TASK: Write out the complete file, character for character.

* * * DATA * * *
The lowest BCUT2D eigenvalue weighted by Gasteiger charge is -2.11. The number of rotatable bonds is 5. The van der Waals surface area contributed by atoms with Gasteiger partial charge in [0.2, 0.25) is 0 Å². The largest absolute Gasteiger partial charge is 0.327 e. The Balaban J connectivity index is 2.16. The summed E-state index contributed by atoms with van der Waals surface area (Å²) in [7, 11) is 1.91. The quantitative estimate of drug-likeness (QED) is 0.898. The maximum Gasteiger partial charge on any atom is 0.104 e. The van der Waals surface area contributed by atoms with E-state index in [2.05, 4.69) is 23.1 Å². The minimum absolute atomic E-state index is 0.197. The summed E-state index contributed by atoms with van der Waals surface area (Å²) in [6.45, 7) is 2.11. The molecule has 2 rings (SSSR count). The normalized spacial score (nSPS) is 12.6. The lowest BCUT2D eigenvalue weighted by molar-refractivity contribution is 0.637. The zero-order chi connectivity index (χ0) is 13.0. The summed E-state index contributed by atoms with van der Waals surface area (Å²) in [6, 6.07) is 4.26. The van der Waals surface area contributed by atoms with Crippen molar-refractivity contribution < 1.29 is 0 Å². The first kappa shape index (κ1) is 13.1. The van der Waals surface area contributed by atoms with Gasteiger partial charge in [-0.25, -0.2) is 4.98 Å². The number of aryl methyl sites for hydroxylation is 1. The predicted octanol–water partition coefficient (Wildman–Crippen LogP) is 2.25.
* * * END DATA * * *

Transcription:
The lowest BCUT2D eigenvalue weighted by Gasteiger charge is -2.11. The number of rotatable bonds is 5. The van der Waals surface area contributed by atoms with Gasteiger partial charge in [0.2, 0.25) is 0 Å². The largest absolute Gasteiger partial charge is 0.327 e. The Balaban J connectivity index is 2.16. The summed E-state index contributed by atoms with van der Waals surface area (Å²) in [7, 11) is 1.91. The quantitative estimate of drug-likeness (QED) is 0.898. The maximum Gasteiger partial charge on any atom is 0.104 e. The van der Waals surface area contributed by atoms with E-state index in [2.05, 4.69) is 23.1 Å². The minimum absolute atomic E-state index is 0.197. The summed E-state index contributed by atoms with van der Waals surface area (Å²) in [6.45, 7) is 2.11. The molecule has 2 rings (SSSR count). The normalized spacial score (nSPS) is 12.6. The lowest BCUT2D eigenvalue weighted by molar-refractivity contribution is 0.637. The zero-order chi connectivity index (χ0) is 13.0. The summed E-state index contributed by atoms with van der Waals surface area (Å²) in [6, 6.07) is 4.26. The van der Waals surface area contributed by atoms with Crippen molar-refractivity contribution < 1.29 is 0 Å². The first kappa shape index (κ1) is 13.1. The van der Waals surface area contributed by atoms with Gasteiger partial charge in [-0.25, -0.2) is 4.98 Å². The number of aryl methyl sites for hydroxylation is 1. The predicted octanol–water partition coefficient (Wildman–Crippen LogP) is 2.25.